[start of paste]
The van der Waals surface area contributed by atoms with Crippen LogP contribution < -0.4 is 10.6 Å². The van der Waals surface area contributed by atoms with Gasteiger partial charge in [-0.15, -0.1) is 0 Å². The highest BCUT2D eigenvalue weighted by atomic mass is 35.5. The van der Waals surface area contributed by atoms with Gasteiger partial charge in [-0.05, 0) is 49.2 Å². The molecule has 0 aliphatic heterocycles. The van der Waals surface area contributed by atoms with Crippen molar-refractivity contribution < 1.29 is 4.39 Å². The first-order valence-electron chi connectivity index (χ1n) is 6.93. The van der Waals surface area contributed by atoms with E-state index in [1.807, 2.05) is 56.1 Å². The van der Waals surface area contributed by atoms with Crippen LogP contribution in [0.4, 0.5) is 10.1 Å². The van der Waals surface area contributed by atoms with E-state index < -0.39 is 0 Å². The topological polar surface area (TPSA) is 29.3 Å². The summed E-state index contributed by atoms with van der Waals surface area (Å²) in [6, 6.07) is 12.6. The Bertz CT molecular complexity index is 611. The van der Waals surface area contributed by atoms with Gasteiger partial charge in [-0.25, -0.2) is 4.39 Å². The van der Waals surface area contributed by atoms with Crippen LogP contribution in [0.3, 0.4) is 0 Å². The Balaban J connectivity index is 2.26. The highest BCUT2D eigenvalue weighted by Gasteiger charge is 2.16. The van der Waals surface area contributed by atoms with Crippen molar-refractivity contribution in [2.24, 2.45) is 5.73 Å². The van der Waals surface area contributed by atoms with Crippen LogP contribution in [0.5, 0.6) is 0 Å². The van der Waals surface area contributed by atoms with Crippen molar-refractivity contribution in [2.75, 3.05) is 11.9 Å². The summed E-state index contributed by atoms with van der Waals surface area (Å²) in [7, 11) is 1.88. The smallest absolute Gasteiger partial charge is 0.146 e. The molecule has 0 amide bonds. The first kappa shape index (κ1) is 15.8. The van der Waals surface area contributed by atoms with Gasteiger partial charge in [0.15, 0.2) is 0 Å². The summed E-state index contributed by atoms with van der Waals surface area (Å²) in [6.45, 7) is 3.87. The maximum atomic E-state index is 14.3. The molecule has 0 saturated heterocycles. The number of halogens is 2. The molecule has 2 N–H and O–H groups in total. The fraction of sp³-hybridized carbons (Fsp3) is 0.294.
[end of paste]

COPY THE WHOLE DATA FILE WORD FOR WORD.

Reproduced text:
The van der Waals surface area contributed by atoms with Crippen LogP contribution < -0.4 is 10.6 Å². The van der Waals surface area contributed by atoms with Gasteiger partial charge in [-0.15, -0.1) is 0 Å². The highest BCUT2D eigenvalue weighted by atomic mass is 35.5. The van der Waals surface area contributed by atoms with Gasteiger partial charge in [-0.05, 0) is 49.2 Å². The molecule has 0 aliphatic heterocycles. The van der Waals surface area contributed by atoms with Crippen molar-refractivity contribution < 1.29 is 4.39 Å². The first-order valence-electron chi connectivity index (χ1n) is 6.93. The van der Waals surface area contributed by atoms with E-state index in [1.807, 2.05) is 56.1 Å². The van der Waals surface area contributed by atoms with Crippen LogP contribution in [0.4, 0.5) is 10.1 Å². The van der Waals surface area contributed by atoms with E-state index < -0.39 is 0 Å². The topological polar surface area (TPSA) is 29.3 Å². The summed E-state index contributed by atoms with van der Waals surface area (Å²) in [6, 6.07) is 12.6. The Bertz CT molecular complexity index is 611. The van der Waals surface area contributed by atoms with Gasteiger partial charge in [-0.25, -0.2) is 4.39 Å². The van der Waals surface area contributed by atoms with Crippen LogP contribution in [0.3, 0.4) is 0 Å². The Balaban J connectivity index is 2.26. The highest BCUT2D eigenvalue weighted by Gasteiger charge is 2.16. The van der Waals surface area contributed by atoms with Crippen molar-refractivity contribution in [2.24, 2.45) is 5.73 Å². The van der Waals surface area contributed by atoms with Crippen LogP contribution in [0.5, 0.6) is 0 Å². The van der Waals surface area contributed by atoms with Crippen molar-refractivity contribution in [2.75, 3.05) is 11.9 Å². The summed E-state index contributed by atoms with van der Waals surface area (Å²) in [7, 11) is 1.88. The smallest absolute Gasteiger partial charge is 0.146 e. The molecule has 0 amide bonds. The first kappa shape index (κ1) is 15.8. The van der Waals surface area contributed by atoms with Gasteiger partial charge in [0.15, 0.2) is 0 Å². The summed E-state index contributed by atoms with van der Waals surface area (Å²) in [6.45, 7) is 3.87. The maximum atomic E-state index is 14.3. The molecule has 0 saturated heterocycles. The number of halogens is 2. The molecule has 2 N–H and O–H groups in total. The fraction of sp³-hybridized carbons (Fsp3) is 0.294.